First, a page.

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Hey,

 

THE one thing that is holding me off from getting my own SLA printer (and I'm telling you that finger is itching!) is the handling of the UV resin. It really seems like a horror material that you shall handle in your best Sunday anti-chemical suit somewhere in the remote mountains then burn down the place to make sure you are not contaminating anything.

 

In this context, I was wondering how these UV resins actually compare to good old 2K PU resins (like those from Troll Factory) that were around for a few years now. Now I realize those shall be handled with care, too but I had the impression the 2K stuff is far less sensitive in this respect.

 

Can someone with deeper knowledge on the mechanics behind the chemical components share a bit of light on this?

 

Thank you!

Cristian

 

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Be interested to know where your concerns originate - yes it is poisonous, but the product safety advice (wear gloves) is not exactly stringent. 

 

I gather some are sensitive to the resins and have reactions to getting it on skin, I've had a few splashes and no effects. Some resins smell strong, Elegoo doesn't and I've never had a headache from it. 

 

The bottom line for me is, it isn't aerosol, so I'm not breathing it in as I would if I was spraying Alclad without ventillation. The other thing to consider is, you don't actually spend that long exposed. I take maybe 15 minutes to empty and clean my tank, top up and set the printer going again. After that the resin is contained - and actually I only clean the tank every 5 prints or so, or after a failed print. Parts clean up - well, at least getting the goo off, which is where you are at most risk of getting it on you - doesn't take long either. Compared with mixing PU resin for moulding, it's a much cleaner and quicker process. 

 

 

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Thanks for sharing your view, Bangseat!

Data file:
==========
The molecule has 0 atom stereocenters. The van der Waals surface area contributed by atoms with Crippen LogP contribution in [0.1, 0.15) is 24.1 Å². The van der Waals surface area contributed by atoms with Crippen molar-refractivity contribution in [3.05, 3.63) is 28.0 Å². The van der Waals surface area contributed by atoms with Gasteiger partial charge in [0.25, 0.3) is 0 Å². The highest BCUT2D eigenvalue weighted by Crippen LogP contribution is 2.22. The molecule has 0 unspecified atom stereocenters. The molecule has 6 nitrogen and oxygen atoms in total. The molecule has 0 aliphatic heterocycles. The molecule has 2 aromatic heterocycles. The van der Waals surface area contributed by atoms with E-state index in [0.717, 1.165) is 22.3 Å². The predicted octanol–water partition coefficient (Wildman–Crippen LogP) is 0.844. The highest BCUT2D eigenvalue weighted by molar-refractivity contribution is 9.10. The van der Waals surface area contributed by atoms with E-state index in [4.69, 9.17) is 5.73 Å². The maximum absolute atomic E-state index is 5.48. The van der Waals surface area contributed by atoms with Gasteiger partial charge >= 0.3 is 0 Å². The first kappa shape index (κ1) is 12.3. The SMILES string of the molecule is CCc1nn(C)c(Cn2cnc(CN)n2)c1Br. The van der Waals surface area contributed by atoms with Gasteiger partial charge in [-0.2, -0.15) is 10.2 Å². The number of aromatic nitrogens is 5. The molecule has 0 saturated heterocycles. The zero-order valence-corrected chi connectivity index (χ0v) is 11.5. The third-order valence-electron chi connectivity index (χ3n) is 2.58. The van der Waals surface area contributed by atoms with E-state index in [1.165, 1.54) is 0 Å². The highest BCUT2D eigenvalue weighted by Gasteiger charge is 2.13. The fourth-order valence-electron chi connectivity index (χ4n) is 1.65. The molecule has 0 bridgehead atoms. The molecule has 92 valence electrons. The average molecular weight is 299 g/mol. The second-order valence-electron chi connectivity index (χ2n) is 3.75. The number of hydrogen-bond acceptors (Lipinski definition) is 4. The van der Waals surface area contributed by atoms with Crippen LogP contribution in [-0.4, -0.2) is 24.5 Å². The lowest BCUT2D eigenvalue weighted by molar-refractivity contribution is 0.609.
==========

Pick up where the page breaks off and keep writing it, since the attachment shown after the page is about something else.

Since I don't have the printer and materials myself,I have to rely on second-hand information I get from forums and Youtube. Now, I realize how this kind of information may be biased as we live through times where this comes so obviously visible. Still, I prefer to err on the safe side.

 

I might be overly cautious but the way I see this is that the resin cannot be used in a hobby room, for instance. No matter how well the area is ventilated, it would still not be able to remove all residues from the air. Then again, these don't only get into the air during the (4-8-12 hours?) print but also during curing... and maybe even after that for a while? It seems like it is best operated outside or a dedicated room that has very well ventilation (shed, patio, etc). I've seen a lot of people saying they operate the printer in their garage or basement where they don't do much other activities.

 

There is a reason why you shall wear a mask when handling it and - please correct me if I'm wrong! - I don't think these will cause headaches in most cases but other long-term damages to lungs and respiratory apparatus. That and the adverse reactions some might get after direct skin contact or the materials leaking through the skin into the lymphatic system.   

 

Again, I don't pretend to be the "holder of the seven keys" in this matter! I'm just trying to form an educated opinion before engaging into a decision. 

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17 hours ago, Bangseat said:

it isn't aerosol, so I'm not breathing it in

Just to note that simple evaporation can be harmful for some materials without needing them to be aerosols and that even short individual exposures can add up to cause cumulative harm and sensitisation. I’d absolutely err on the side of caution

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3 minutes ago, LostCosmonauts said: